‘I knew something like that would happen,’ she said, and then she burst into tears.

She subsequently met and married a policeman, had two kids, who must be in their late teens and twenties now. We sent Christmas cards for a few years and then we lost touch.

Can friends last a lifetime? They seem to for a lot of people, but mine tend to be compartmentalised into certain sections of my life. But that doesn’t make them any less precious, or present.


Pommes Dauphinoise or Potato Gratin

Alison and I once cooked a whole meal from Robert Carrier recipes in the weekly magazines I collected at the end of the 1970s – starter, main course and dessert – after which she complained that she’d never sieved so many things in the course of one day. Carrier wasn’t user friendly, or at least not user friendly enough for two girls in a bed-sit preparing everything on a counter-top Baby Belling Cooker with two rings. The Pommes Dauphinoise were one of the easier dishes we cooked, and the one that was appreciated most by the two guys we were cooking for.
‘Are there any more of these?’ one of them asked.
But there weren’t. I’d followed the recipe to the exact ounce of potato and they cooked down to half their original size. These days I know better than to trust a recipe when it says ‘enough for 4’, particularly if you’re cooking for potato freaks like me or hungry men.

In my version of the Carrier recipe I slice the potatoes very finely and soak them for 30 minutes or an hour to eliminate the starch then rinse and dry them completely between kitchen paper. They can’t be dry enough, but don’t do this until you’re ready to use them or they’ll go brown.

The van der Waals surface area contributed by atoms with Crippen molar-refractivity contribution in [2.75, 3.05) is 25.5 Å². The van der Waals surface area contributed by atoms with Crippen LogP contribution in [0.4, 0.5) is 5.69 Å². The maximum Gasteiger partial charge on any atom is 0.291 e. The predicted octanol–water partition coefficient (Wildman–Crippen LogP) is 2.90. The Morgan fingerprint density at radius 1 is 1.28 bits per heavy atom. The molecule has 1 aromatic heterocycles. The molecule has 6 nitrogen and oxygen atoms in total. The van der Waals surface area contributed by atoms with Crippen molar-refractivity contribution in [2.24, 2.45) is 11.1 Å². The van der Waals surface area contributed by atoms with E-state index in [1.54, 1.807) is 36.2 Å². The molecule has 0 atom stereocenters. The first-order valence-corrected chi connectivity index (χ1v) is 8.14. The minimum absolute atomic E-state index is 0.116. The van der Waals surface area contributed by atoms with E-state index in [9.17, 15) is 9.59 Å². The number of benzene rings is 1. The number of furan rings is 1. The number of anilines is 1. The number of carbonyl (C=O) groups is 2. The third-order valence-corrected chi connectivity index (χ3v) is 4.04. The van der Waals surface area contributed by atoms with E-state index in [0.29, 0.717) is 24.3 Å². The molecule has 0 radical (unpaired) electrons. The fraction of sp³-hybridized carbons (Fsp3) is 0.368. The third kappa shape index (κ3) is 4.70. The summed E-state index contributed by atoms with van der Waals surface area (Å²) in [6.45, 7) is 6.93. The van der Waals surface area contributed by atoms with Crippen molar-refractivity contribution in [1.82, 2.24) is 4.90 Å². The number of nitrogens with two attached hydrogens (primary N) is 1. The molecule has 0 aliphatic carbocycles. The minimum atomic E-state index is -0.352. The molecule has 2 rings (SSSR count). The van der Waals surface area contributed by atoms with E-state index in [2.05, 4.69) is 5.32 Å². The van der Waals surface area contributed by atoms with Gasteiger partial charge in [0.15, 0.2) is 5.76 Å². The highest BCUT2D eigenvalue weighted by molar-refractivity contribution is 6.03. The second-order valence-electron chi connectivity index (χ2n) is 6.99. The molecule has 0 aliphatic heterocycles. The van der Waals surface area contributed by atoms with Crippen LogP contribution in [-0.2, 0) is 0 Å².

I then layer them in a dish with a light scattering of very finely chopped onion, salt and freshly ground pepper between each layer, finishing with a layer of potato. In the UK I use Elmlea Whipping Cream (part dairy, part vegetable oil) and pour it over until the cream is just visible under the potato layers, then I sprinkle grated gruyere cheese over everything and more ground pepper. Here in France I use the equivalent of single pouring cream.

Don’t use too deep a dish or they’ll take forever to cook. A big shallow dish that’ll take 3 layers is a good idea. Cook for about 90 minutes in a medium oven until soft and bubbling and golden on top. Cover the top with foil if it gets too brown.

But… while in Wales recently I found this recipe in the Western Mail:



I am yet to try it but I like the idea of simmering the sliced potatoes in the cream infused with garlic and thyme. However, as you might expect, I’m not convinced by ‘serves 4’ and I’d put the dish in a hot oven for 30 minutes, or more, instead of using the grill to make sure the potatoes are cooked right through and the cream has been thoroughly enough absorbed.

(p.s. the bit missing from the middle of the recipe where the paper tore awkwardly? It’s: until the potatoes are soft but still have a little bite.)

Hungry Writing Prompts
  • Write a list of things that feel exotic to you.
  • Write about a telephone call that surprises or shocks.
  • Write about feeling angry.